So. Much. Happens. No wonder they had to break this thing up into multiple plays! Not only do we go through several years of Hogwarts schooling (remember when we had a book for each one of those?!), but Harry’s son Albus Severus (yep, I still hate the name after reading the whole script) goes on this grand adventure. The kind of adventure the movie studios would split into two. You know, because money. It’s a lot of plot points, and again because it’s only dialogue, the book whips right along so quickly that you feel like it’s a bit rushed.

There is also a BUNCH of stuff that I have no idea how they will translate to physical stage work. How will they change one actor into another via Polyjuice Potion? How will the centaur appear? How will they do magic duels, enchanted objects, time travel? I think the stage crew could be as impressive, if not more impressive, than the actors cast as the characters in this play.

I will say that some things that returning characters did or said seemed out of left field. And a lot of it is a little too nicey-nice. A heart-warming scene with Severus Snape take place I think because so many people loved Snape right as he died in the other books, and they didn’t get to see him be nice very often. Ron is relegated to almost pure comic relief, because people liked his one-liners. It is emphasized how important Neville’s character is, again, I think because he became such a fan favorite. In a way, this play was created for the fans, with a lot of wish fulfillment. There are actions and scenes included that Rowling perhaps thought fans wanted, that didn’t necessarily jive with what other fans loved or wanted, and that didn’t lend itself to a cohesive story about the years after the battle at Hogwarts.

Does it sound like I have a lot of criticism for it? Maybe. But I also LOVED it. I read this play just as fast as I did the other Potter books. I loved seeing old characters saying things that reminded me of their younger selves in the previous series. I loved being introduced to their children, to their new friends, and I loved seeing some old standbys: the Time Turner, Polyjuice Potion, sneaking into places you shouldn’t, etc. etc. etc. I was transported to reading the Harry Potter books under the edge of my desk at school, trying not to get caught. Or listening to the books on tape during family roadtrips. Or going to the midnight premier of the last book, and all five of us silently reading in the car as we drove home together.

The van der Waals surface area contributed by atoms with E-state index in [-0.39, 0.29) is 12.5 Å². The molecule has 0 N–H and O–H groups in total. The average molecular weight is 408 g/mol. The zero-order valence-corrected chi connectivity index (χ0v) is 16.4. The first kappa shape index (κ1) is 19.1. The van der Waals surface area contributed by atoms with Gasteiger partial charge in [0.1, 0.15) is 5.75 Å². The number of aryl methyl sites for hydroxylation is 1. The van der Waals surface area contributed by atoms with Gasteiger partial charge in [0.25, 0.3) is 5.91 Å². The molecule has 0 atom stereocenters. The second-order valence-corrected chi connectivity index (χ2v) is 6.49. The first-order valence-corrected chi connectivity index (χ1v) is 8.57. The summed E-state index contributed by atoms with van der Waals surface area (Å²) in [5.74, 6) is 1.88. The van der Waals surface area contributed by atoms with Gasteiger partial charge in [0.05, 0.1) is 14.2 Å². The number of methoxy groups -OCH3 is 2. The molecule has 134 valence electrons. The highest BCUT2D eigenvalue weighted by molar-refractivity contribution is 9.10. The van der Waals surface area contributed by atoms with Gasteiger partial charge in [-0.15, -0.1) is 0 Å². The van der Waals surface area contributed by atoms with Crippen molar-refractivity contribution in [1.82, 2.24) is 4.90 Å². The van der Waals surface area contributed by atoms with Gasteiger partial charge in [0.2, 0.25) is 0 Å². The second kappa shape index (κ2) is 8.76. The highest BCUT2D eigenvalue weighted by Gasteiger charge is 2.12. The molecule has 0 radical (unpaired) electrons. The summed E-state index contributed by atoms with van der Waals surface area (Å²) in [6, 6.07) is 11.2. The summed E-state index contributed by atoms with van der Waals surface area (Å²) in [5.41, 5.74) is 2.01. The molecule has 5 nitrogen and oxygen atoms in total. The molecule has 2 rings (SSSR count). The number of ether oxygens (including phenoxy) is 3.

Basically Harry Potter and the Cursed Child is one big ‘ole ball of nostalgia. Which is both a good and bad thing: I absolutely loved reading about being in that world again. But some of the character choices seemed to pander to fan favorites a little bit too much.

I am also very happy to announce that I will be attending Harry Potter and the Cursed Child Parts One and Two in London, this coming April 2017!!! Excited doesn’t begin to cover what I am feeling about that. I will be seeing both plays in the same day, staying in London for the week, and visiting as many Harry Potter things as possible while I am there. I will, of course, blog all about it.

Let me know what you thought about Cursed Child, and stay tuned for Harry Potter all week long!!

My Grade: B+